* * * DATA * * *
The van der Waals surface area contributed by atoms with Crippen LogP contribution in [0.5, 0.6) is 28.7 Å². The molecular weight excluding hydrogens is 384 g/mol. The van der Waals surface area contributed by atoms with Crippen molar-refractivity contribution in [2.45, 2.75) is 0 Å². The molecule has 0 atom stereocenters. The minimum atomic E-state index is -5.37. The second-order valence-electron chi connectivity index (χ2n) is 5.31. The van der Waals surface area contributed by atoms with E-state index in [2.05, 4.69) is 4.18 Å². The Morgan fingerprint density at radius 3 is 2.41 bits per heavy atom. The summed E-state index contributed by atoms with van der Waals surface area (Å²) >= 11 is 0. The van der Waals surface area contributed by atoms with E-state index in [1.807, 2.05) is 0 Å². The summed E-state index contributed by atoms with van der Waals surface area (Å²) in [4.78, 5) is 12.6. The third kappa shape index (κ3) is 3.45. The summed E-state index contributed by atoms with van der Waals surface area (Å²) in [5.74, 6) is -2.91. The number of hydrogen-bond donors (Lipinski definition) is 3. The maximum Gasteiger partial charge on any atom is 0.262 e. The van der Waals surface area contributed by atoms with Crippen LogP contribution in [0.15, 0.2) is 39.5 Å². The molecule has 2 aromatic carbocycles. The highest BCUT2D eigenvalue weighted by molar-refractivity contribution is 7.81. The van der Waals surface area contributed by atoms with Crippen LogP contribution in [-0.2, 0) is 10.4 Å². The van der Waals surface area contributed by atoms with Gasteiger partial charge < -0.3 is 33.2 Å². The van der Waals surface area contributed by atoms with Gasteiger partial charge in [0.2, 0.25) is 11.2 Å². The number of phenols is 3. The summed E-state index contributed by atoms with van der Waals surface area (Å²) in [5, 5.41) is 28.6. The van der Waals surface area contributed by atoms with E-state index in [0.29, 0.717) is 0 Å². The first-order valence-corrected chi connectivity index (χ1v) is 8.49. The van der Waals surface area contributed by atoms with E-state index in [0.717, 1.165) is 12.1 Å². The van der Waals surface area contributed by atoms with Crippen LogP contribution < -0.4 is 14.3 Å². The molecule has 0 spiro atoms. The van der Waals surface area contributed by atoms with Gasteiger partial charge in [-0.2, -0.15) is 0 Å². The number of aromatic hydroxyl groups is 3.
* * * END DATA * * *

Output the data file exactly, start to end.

The van der Waals surface area contributed by atoms with Crippen LogP contribution in [0.5, 0.6) is 28.7 Å². The molecular weight excluding hydrogens is 384 g/mol. The van der Waals surface area contributed by atoms with Crippen molar-refractivity contribution in [2.45, 2.75) is 0 Å². The molecule has 0 atom stereocenters. The minimum atomic E-state index is -5.37. The second-order valence-electron chi connectivity index (χ2n) is 5.31. The van der Waals surface area contributed by atoms with E-state index in [2.05, 4.69) is 4.18 Å². The Morgan fingerprint density at radius 3 is 2.41 bits per heavy atom. The summed E-state index contributed by atoms with van der Waals surface area (Å²) >= 11 is 0. The van der Waals surface area contributed by atoms with E-state index in [1.807, 2.05) is 0 Å². The summed E-state index contributed by atoms with van der Waals surface area (Å²) in [4.78, 5) is 12.6. The third kappa shape index (κ3) is 3.45. The summed E-state index contributed by atoms with van der Waals surface area (Å²) in [5.74, 6) is -2.91. The number of hydrogen-bond donors (Lipinski definition) is 3. The maximum Gasteiger partial charge on any atom is 0.262 e. The van der Waals surface area contributed by atoms with Crippen LogP contribution in [0.15, 0.2) is 39.5 Å². The molecule has 2 aromatic carbocycles. The highest BCUT2D eigenvalue weighted by molar-refractivity contribution is 7.81. The van der Waals surface area contributed by atoms with Crippen LogP contribution in [-0.2, 0) is 10.4 Å². The van der Waals surface area contributed by atoms with Gasteiger partial charge < -0.3 is 33.2 Å². The van der Waals surface area contributed by atoms with Gasteiger partial charge in [0.2, 0.25) is 11.2 Å². The number of phenols is 3. The summed E-state index contributed by atoms with van der Waals surface area (Å²) in [5, 5.41) is 28.6. The van der Waals surface area contributed by atoms with E-state index in [0.29, 0.717) is 0 Å². The first-order valence-corrected chi connectivity index (χ1v) is 8.49. The van der Waals surface area contributed by atoms with E-state index in [0.717, 1.165) is 12.1 Å². The van der Waals surface area contributed by atoms with Crippen LogP contribution < -0.4 is 14.3 Å². The molecule has 0 spiro atoms. The van der Waals surface area contributed by atoms with Gasteiger partial charge in [-0.2, -0.15) is 0 Å². The number of aromatic hydroxyl groups is 3.